Children’s Ministry is a great way to have an immediate impact, by loving the children God brings to us and showing them how deeply you care about God and His ways.

You don’t need to be intimidated; we don’t ask people to fill “a teaching role” unless they are prepared for it. But we always need people to fill the “love for kids and Christ role”.

A great way to get your feet wet is to volunteer for our Summer Camp during the last week of July.

We need people just to help move kids around to different stations

And while you interact with these children, they can experience that the church is a place where they are loved and people care about them.

If giving a whole week for Summer Camp seems like a big commitment, think of it as you would a short-term mission trip. You may not be able to afford an out of the country mission trip at this time, but what about a mission trip right here, for people who have the same urgent need to have someone impact them for Christ.

Don’t put it off – contact Paul Long or the church office today at 927-3838.

Be an influence . . Make a difference

You probably want to make an impact for Christ

And we have children here that need someone to make this impact in their lives!

If you are eager to jump in, there is a volunteers meeting at Greentree 7:00 Tuesday night.

Go to the Summer Camp link above to find out more and see a fun video from last year’s Summer Camp


by Paul Long

I always wanted to have children, so I am thankful that God blessed me with four of the greatest kids ever.

Being a dad is hard and I don’t claim to be an expert. Often my own sin, laziness and pride get in the way. But God continues to be gracious to me. Here are a few things God has shown me (is showing me) over the years:

1. Read the Bible to your kids

Every night in our house ends with “the routine” – brush teeth, go potty, get in PJs and gather together to read the Bible and pray. Honestly most nights I am hoping my wife will lead “the routine” so I can mindless scroll through Facebook or watch a show in bed (told you I was lazy and sinful). But I know God has called me as dad to be the spiritual leader of the family.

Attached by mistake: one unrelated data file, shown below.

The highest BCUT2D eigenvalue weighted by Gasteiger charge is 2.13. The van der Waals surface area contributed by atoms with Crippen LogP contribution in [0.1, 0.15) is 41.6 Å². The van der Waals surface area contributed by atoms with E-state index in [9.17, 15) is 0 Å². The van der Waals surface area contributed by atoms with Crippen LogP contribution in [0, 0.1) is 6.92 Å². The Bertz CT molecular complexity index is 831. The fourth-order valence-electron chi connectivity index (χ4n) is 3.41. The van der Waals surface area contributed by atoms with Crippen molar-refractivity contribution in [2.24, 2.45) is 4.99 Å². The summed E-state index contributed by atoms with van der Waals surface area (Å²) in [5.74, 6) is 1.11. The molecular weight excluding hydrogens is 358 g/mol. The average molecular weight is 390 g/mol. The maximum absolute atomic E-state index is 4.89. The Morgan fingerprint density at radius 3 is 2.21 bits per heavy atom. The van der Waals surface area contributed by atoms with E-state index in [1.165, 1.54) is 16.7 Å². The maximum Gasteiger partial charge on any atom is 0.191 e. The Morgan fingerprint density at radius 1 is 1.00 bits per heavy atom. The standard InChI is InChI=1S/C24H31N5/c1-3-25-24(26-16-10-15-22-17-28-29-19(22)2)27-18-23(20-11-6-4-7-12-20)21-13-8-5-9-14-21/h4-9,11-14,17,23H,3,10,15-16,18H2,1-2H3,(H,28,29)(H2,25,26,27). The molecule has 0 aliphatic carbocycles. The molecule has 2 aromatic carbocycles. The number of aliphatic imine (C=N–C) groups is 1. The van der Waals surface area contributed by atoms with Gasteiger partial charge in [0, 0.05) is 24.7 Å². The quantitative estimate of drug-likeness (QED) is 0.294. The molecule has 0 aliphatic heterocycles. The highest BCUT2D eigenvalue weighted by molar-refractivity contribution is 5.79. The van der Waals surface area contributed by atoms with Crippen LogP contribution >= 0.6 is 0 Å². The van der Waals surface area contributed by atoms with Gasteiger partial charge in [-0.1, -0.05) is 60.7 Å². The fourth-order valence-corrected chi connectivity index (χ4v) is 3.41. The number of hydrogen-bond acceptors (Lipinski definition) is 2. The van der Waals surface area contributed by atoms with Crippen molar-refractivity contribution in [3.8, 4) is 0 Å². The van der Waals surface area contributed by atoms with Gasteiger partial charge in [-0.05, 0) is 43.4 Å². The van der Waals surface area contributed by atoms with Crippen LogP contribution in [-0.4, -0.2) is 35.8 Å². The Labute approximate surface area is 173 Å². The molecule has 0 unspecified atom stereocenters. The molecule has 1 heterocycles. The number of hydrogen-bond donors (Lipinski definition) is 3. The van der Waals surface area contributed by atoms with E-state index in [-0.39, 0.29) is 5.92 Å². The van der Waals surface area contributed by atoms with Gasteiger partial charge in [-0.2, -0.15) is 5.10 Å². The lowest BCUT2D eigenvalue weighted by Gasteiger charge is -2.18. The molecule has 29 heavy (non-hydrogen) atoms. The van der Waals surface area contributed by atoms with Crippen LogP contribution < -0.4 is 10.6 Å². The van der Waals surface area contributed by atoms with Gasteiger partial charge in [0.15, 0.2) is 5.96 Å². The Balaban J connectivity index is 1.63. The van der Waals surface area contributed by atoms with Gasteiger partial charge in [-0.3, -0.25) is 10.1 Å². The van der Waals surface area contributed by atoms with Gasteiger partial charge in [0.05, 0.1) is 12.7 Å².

God has used these Bible reading times to open the hearts of my children. We have had great discussions about treasure, heaven, lying, death, and sharing the gospel. I plan to stop reading the Bible to my kids when they move out.

Dads, read the Bible to your kids.

2. Be Present

When it comes to spending time with your kids, what is better – quality time or quantity time? A pastor once said, “You don’t know when the quality time is going to surface, so you have to be attentive and aware as much as possible.”

Dads, your kids need you to be present and that doesn’t just mean at home with your head in your phone or buried in work stuff. Sit on the floor, wrestle and snuggle, play a game, rebuild an engine, go fishing, dance, sing, play hide and seek, read a book for the 500th time.

Dads, be present – because quality moments happen through quantity time.

3. Think Biblically

“God’s word is our guide in all of life” – you probably agree with that statement. But what does it look like in practice in your everyday life? When it comes to your finances, relationships, leisure activities, schedule, decisions, words, attitude and tone of voice, do you think biblically?

Dads, think biblically – compromise in your life will lead your kids astray.

4. Help your children think Biblically.

Our children are always making decisions and I am sure by now you have realized they don’t always make good ones!

Dads, your children need you to help them think biblically.

So when your daughter comes down the steps in an outfit that is just a little too short – help her think biblically.

When your son decides to get a job that will keep him from Sunday worship – help him think biblically.

When your children are fighting over the toy – help them think biblically.

Hold up the biblical standard so that your children know in this home we live by what God has said in his word.

And when your children struggle to think and live biblically, show them that there is help in the person and work of Jesus. Show them that Jesus lived the life they cannot live and he died the death they deserved. Tell them he offers his life and the forgiveness of their failure to meet God’s standard. Tell them this over and over again. Tell them there is grace to help them change.

Dads, help your children think biblically.

Being a father is hard work. If you feel like a failure that’s probably a good place to start; thank God for showing you where you fall short, confess your fatherly failure to Him and your kids. Begin fresh today. Rest in His grace and take a step – your kids need you.